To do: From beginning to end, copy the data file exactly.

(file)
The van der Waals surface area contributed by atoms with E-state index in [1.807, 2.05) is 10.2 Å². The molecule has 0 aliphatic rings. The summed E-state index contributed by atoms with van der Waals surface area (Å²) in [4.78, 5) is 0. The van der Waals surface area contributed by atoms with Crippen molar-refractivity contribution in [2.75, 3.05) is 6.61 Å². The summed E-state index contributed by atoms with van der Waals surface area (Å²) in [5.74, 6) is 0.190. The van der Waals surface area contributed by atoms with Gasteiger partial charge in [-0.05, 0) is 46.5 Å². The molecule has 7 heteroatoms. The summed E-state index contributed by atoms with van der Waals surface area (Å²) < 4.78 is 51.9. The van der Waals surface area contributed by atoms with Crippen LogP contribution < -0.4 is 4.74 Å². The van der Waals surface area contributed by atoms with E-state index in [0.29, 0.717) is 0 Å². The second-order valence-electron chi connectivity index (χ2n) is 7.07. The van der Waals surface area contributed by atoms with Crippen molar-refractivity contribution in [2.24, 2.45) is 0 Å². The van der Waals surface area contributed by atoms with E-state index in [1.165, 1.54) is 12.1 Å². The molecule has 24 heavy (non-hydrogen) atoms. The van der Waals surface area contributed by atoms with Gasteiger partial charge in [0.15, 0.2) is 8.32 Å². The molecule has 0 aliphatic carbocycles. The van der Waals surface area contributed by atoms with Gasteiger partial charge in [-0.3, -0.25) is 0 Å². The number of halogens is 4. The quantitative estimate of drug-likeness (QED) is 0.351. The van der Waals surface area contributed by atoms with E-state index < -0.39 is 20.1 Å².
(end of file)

The van der Waals surface area contributed by atoms with E-state index in [1.807, 2.05) is 10.2 Å². The molecule has 0 aliphatic rings. The summed E-state index contributed by atoms with van der Waals surface area (Å²) in [4.78, 5) is 0. The van der Waals surface area contributed by atoms with Crippen molar-refractivity contribution in [2.75, 3.05) is 6.61 Å². The summed E-state index contributed by atoms with van der Waals surface area (Å²) in [5.74, 6) is 0.190. The van der Waals surface area contributed by atoms with Gasteiger partial charge in [-0.05, 0) is 46.5 Å². The molecule has 7 heteroatoms. The summed E-state index contributed by atoms with van der Waals surface area (Å²) < 4.78 is 51.9. The van der Waals surface area contributed by atoms with Crippen LogP contribution < -0.4 is 4.74 Å². The van der Waals surface area contributed by atoms with E-state index in [0.29, 0.717) is 0 Å². The second-order valence-electron chi connectivity index (χ2n) is 7.07. The van der Waals surface area contributed by atoms with Crippen molar-refractivity contribution in [2.24, 2.45) is 0 Å². The van der Waals surface area contributed by atoms with E-state index in [1.165, 1.54) is 12.1 Å². The molecule has 24 heavy (non-hydrogen) atoms. The van der Waals surface area contributed by atoms with Gasteiger partial charge in [0.15, 0.2) is 8.32 Å². The molecule has 0 aliphatic carbocycles. The van der Waals surface area contributed by atoms with Gasteiger partial charge in [-0.3, -0.25) is 0 Å². The number of halogens is 4. The quantitative estimate of drug-likeness (QED) is 0.351. The van der Waals surface area contributed by atoms with E-state index < -0.39 is 20.1 Å².